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We've snatched these pics from the internet, but this is what it should look like cooked! We've snatched these pics from the internet, but this is what it should look like cooked!
Ain’t no dinner, like a Sunday dinner, and ain’t no Sunday dinner like a Scandinavian Sunday dinner. And if I can have my way, there will be some part of a pig on the table. Because what’s more Sunday then a big ole’ pork roast? I love it the way the Danes make it, with the rind all crisped up like cracklin', and some sweetness to balance the rich taste of the pork. Now, there’s probably as many recipes for Danish pot roast as there is grandmothers in Denmark, but generally the idea around it is about the same, and most recipes can be easily tweaked to suit your particular preferences. Now there’s a number of way to get that crispy finish on the rind, but one of the simpler, if it doesn’t crisp up as you want it in the oven, is to use one of those little butane torches that chef’s use to make burnt sugar on top of crème brûlée (it sounds fancy, but they’re usually around $20). Meat is cut differently in different countries, but as long as you use a fatty part of the pig, like pork butt or ham that still has the rind, you’ll get pretty much the same results. Since my Danish is far from perfect, I borrowed the outlines of this recipe from the Swedish journal Hemmets Journal. As usual in our Scandinavian cooking section, we’ll be working in metric. Recipe 1.5 – 2 kg of pork butt or ham (with rind!) 3 tsp of salt A few pinches of pepper 1 tsp of ground ginger Juice from one orange Sauce 0.5 l of drippings and water 2 tbsp of butter 3 tbsp of flour 1.5 dl of heavy cream Additional fresh squeezed orange juice Salt, pepper
  1. Score the rind with a sharp knife, or if you’re at the butcher, ask them to score it for you. This can be done in lots of different ways, most common is etiher making parallell cuts, or making a grid pattern.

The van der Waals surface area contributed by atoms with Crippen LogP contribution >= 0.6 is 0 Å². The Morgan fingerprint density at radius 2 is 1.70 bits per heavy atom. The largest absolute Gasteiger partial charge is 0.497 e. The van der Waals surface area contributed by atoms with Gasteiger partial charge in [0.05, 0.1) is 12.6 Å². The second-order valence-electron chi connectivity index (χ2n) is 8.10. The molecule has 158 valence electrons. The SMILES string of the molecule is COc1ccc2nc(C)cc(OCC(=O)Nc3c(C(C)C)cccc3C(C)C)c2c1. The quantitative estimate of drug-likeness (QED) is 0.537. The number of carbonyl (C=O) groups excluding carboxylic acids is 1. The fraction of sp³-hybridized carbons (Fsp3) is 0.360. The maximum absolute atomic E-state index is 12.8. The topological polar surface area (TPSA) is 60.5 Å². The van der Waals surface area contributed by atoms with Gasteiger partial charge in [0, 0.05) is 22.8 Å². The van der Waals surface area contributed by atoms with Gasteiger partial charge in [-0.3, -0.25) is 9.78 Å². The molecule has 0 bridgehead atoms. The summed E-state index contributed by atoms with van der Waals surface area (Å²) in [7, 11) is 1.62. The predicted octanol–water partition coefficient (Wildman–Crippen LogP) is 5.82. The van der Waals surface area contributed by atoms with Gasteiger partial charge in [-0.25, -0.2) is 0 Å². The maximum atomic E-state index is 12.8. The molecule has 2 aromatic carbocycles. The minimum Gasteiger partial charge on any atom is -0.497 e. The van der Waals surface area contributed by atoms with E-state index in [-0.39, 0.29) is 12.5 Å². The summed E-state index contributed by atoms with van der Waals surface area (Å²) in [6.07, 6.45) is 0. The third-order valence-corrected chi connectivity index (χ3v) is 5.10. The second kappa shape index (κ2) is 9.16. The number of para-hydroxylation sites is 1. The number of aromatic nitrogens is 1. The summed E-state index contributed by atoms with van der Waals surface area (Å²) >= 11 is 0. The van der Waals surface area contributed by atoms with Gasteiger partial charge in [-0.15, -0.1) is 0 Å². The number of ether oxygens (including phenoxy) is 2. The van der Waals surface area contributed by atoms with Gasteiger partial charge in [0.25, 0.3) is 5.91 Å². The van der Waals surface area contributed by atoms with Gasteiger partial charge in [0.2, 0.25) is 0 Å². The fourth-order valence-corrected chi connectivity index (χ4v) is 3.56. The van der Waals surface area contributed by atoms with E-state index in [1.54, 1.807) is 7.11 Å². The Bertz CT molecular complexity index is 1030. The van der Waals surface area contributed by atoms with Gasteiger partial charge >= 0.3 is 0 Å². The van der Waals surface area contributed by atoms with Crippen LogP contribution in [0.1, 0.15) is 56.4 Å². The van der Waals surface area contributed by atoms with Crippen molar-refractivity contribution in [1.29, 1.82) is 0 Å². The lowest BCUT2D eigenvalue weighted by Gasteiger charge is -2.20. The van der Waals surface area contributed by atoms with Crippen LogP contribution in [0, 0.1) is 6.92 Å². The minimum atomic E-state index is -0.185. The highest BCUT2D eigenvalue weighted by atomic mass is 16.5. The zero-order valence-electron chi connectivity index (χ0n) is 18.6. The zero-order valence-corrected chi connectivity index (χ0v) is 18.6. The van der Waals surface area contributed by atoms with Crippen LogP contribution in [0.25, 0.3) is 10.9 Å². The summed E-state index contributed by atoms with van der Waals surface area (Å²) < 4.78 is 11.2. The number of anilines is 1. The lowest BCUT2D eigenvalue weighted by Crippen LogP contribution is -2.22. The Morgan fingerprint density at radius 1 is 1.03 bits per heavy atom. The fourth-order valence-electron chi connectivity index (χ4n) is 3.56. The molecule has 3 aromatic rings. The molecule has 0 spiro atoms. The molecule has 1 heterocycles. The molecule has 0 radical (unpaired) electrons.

2. Heat up your oven to between 480 and 485 (250 celsius), and put in a roast pan fill to about a third with water. Let the water boil and put the roast in the pan with the rind facing down. Leave it in for about 15 minutes, take out the roast and pat it dry with some paper towels. Lower the temperature to 320.
  3. Mix salt, ginger and pepper. Pat the pork dry again, and then rub it with the spices. Make sure the spices gets in between the scores.
  4. Put the roast on a rack over the roast pan. Put a thermometer in the thickest part of the roast, and wait til it reaches 185 (between 1 and 1.5 hours).
  5. Strain the drippings, and dilute them with water if there’s not enough. To really get the flavours from the pan, it sometimes helps to pour some water directly in to it, and wisk it around, and along the edges of the pan. Melt butter in a sauce pan, and sprinkle the flour over it. Mix and let brown a little bit, but not burn. Pour in the drippings and let boil for 5 minutes. Add cream and taste with salt, pepper and orange juice.
  6. Let meat rest for a while, and serve with your favorite sides. Goes well with brussel sprouts, caraway potatoes, apple slaw and prunes.

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